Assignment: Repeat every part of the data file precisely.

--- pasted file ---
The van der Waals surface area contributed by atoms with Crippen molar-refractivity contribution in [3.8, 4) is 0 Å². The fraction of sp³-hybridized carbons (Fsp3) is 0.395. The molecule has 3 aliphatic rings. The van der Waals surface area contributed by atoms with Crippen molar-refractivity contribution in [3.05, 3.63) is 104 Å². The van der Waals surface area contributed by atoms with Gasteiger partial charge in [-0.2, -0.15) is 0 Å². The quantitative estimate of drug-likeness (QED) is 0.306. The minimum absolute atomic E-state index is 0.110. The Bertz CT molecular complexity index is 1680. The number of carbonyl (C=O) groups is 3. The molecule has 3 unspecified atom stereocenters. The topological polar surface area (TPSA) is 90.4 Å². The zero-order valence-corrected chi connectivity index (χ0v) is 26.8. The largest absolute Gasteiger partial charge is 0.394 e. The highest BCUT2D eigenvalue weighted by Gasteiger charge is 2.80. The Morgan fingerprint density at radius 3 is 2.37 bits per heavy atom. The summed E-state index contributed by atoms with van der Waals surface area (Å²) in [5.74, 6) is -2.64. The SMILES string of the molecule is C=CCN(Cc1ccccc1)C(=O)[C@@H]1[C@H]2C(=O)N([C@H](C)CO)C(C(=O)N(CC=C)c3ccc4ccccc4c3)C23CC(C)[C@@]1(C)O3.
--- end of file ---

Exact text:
The van der Waals surface area contributed by atoms with Crippen molar-refractivity contribution in [3.8, 4) is 0 Å². The fraction of sp³-hybridized carbons (Fsp3) is 0.395. The molecule has 3 aliphatic rings. The van der Waals surface area contributed by atoms with Crippen molar-refractivity contribution in [3.05, 3.63) is 104 Å². The van der Waals surface area contributed by atoms with Gasteiger partial charge in [-0.2, -0.15) is 0 Å². The quantitative estimate of drug-likeness (QED) is 0.306. The minimum absolute atomic E-state index is 0.110. The Bertz CT molecular complexity index is 1680. The number of carbonyl (C=O) groups is 3. The molecule has 3 unspecified atom stereocenters. The topological polar surface area (TPSA) is 90.4 Å². The zero-order valence-corrected chi connectivity index (χ0v) is 26.8. The largest absolute Gasteiger partial charge is 0.394 e. The highest BCUT2D eigenvalue weighted by Gasteiger charge is 2.80. The Morgan fingerprint density at radius 3 is 2.37 bits per heavy atom. The summed E-state index contributed by atoms with van der Waals surface area (Å²) in [5.74, 6) is -2.64. The SMILES string of the molecule is C=CCN(Cc1ccccc1)C(=O)[C@@H]1[C@H]2C(=O)N([C@H](C)CO)C(C(=O)N(CC=C)c3ccc4ccccc4c3)C23CC(C)[C@@]1(C)O3.